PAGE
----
Newspaper display advertising
Newspaper display advertising is a form of newspaper advertisement - where the advertisement appears alongside regular editorial content. Display ads are generally used by businesses and corporations towards promotion of their goods and services and are generally for larger budget clients. Display ads appear in all sections of the newspaper except the editorial page, obituary page, and classified section.
These ads can span across multiple columns - and can even cover full page, half page, quarter page or other custom sizes. They are designed in high resolution coloured and black/white formats providing higher visibility for the mass audiences of newspapers. For many major newspapers in developing markets, display ads play a significant role in subsidizing the cost of the published newspaper.
Display Ads Vs Classified Ads
Display ads typically contain text, photographs, logos, maps, and other informational items. In a newspaper, display advertising appears on the same page as, or on the page adjacent to general editorial content. Whereas, classified ads generally appears in distinct sections - based on their ad category in a designated newspaper classified pullout. The classified pages were traditionally text-only, and available in a limited selection of typefaces. Classified ads can either be normal classified texts or classified display ads. Classified display ads are cheaper than regular display ads - and appear in smaller width sizes in the classified columns. Display Ads are generally 6-7 times more expensive than classified display advertisements.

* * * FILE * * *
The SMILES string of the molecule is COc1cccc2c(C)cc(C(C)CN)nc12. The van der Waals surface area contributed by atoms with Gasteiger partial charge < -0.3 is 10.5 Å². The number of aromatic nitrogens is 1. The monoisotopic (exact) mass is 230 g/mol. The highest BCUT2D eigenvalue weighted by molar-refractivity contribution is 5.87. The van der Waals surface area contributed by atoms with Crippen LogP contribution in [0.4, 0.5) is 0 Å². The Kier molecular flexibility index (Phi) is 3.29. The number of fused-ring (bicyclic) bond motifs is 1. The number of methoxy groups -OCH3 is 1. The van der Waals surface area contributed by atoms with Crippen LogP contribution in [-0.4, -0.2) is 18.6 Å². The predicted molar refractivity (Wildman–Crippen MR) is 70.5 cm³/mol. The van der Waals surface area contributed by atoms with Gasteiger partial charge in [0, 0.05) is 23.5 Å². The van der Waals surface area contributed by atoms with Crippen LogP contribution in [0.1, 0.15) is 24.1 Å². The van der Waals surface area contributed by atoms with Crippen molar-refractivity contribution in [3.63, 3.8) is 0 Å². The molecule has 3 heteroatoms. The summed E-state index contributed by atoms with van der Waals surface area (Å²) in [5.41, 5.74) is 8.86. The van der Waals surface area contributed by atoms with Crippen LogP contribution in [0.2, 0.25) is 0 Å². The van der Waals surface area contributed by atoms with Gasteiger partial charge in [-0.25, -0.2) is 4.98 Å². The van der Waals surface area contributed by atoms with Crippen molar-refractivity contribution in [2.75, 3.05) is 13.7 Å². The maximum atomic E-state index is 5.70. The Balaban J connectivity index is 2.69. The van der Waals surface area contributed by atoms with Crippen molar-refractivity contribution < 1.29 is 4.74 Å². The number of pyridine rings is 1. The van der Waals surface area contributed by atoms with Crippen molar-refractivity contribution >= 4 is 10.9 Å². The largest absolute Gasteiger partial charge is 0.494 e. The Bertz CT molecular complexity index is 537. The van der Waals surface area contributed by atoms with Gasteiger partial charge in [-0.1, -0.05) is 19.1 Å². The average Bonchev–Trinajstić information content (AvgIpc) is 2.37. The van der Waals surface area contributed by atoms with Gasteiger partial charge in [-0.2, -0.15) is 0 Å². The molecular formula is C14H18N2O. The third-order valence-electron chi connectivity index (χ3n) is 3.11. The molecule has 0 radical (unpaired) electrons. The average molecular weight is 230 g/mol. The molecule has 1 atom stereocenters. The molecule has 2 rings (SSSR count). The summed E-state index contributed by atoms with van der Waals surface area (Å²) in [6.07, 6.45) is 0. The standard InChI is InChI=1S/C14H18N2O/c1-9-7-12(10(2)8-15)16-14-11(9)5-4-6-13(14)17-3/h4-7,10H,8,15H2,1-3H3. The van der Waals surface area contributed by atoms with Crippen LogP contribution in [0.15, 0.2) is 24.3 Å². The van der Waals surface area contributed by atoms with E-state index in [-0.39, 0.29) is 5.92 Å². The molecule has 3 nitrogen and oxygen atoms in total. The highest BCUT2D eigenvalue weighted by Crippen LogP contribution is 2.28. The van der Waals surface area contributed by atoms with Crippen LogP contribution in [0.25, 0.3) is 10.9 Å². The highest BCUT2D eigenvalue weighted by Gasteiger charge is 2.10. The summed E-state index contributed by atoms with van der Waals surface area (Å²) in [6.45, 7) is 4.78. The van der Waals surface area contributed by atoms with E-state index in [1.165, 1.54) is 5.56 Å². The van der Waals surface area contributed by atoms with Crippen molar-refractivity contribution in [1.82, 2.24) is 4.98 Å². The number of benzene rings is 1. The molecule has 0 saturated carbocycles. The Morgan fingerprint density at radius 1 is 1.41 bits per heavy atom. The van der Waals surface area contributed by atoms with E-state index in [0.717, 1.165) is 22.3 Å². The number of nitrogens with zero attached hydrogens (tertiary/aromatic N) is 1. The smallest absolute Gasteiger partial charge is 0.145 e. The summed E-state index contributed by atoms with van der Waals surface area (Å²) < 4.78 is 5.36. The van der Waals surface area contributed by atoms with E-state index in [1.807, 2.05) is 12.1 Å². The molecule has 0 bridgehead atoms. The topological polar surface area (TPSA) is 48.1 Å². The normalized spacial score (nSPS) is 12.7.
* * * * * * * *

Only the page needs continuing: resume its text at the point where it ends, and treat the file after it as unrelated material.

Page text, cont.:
Typically, newspaper display ads are used by larger business establishments with larger advertising budgets. Display ads include retail/branding, public announcements, tender, public notice, education admission notices, UFR, special appointment supplements etc. For personal/individual requirements such as selling property, selling automobiles, or change of name, newspaper classified ads are more optimally suited.
Display ads charges are usually based on the amount of area they consume and are quoted in per sq. cm or per column cm . Each column width of the publication might vary on basis of a broadsheet or a pullout, however in general stands at 4 cm width.
Nowadays, most newspapers and magazines have converted to a "modular" system that simplifies ad size and eliminates the need to figure out column inches. In a modular system ad sizes are represented by the amount of the total page the ad takes up. For example 1/2 page, 1/4 page, 1/8 page, etc. This has been a popular system among many newspapers because it simplifies the layout process (i.e. less ad sizes to fit in newspaper) and makes pricing much easier for an advertiser to understand.